This weekend, a 10-mile stretch of heavily trafficked Interstate 405 in Los Angeles will be shut down for two days to demolish part of the Mulholland Drive bridge. Officials and residents are hoping for a repeat performance of a similar closure last year — known as Carmageddon — when much-hyped traffic woes never materialized.
“Carmageddon, Schmarmaggedon,” Zev Yaroslavky, a Los Angeles County supervisor and board member of the Los Angeles County Metropolitan Authority, declared last year after the closures went off with a hitch — and the road opened 17 hours ahead of schedule.
This year, though, there’s another concern: preventing the swarms of helicopters that flew overhead during last year’s demolition work.
The Los Angeles Times‘ L.A. Now blog notes that residents of neighborhoods near the construction area are asking helicopter operators to respect their privacy by not flying too low during the road closure.
Sherman Oaks board director Bob Anderson demanded that those flying overhead “stop having wine and cheese parties on helicopters to watch the bridge come down.”
The outpouring of complaints over media and tour operators flying overhead during last year’s closure prompted talk of establishing regulations governing flight paths and minimum heights, but those plans have stalled.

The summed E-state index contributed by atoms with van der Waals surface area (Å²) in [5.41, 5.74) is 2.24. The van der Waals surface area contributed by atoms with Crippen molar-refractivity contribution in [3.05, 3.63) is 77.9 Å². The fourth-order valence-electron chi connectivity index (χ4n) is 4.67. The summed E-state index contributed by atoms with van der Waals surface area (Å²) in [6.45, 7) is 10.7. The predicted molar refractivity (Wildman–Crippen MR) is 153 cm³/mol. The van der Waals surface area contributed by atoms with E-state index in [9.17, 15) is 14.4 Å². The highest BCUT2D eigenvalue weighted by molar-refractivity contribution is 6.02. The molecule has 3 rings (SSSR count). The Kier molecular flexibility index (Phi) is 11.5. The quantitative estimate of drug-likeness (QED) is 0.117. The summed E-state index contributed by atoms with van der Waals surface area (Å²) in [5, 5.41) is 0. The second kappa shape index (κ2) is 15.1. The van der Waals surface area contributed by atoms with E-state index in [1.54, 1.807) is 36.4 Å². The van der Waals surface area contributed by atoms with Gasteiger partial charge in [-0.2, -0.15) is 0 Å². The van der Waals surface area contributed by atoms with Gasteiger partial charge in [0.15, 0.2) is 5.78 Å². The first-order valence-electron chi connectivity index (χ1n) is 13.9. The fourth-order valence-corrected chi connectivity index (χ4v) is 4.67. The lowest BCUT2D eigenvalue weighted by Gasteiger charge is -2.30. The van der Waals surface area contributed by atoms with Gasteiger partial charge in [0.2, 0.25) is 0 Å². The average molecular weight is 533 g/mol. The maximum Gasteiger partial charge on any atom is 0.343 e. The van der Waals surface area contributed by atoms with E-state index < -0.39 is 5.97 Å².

Staying in your own neighborhood is a mantra across the sprawling metropolis. As was the case last year, Los Angeles officials are urging people to eat, shop and play locally, offering discounts and special offers. As well, artists have banded together to present a number of events in places accessible without travel by freeway, dubbed Artmageddon.
The closures begin Friday at 7 p.m. local time and end at 5 a.m. on Monday. During those hours, workers will demolish the north side of the Mulholland Drive bridge.
But public officials have warned the public not to be complacent — there’s 30 percent more work to be done than this year and they predict it will take the entire scheduled closure to complete the job.
Carmageddon II is part of a massive project to widen the freeway and improve ramps and bridges, including making them wider and more seismically sound, and this weekend’s closure is expected to affect nearly 500,000 drivers who travel this stretch of the 405 on weekends, public officials said.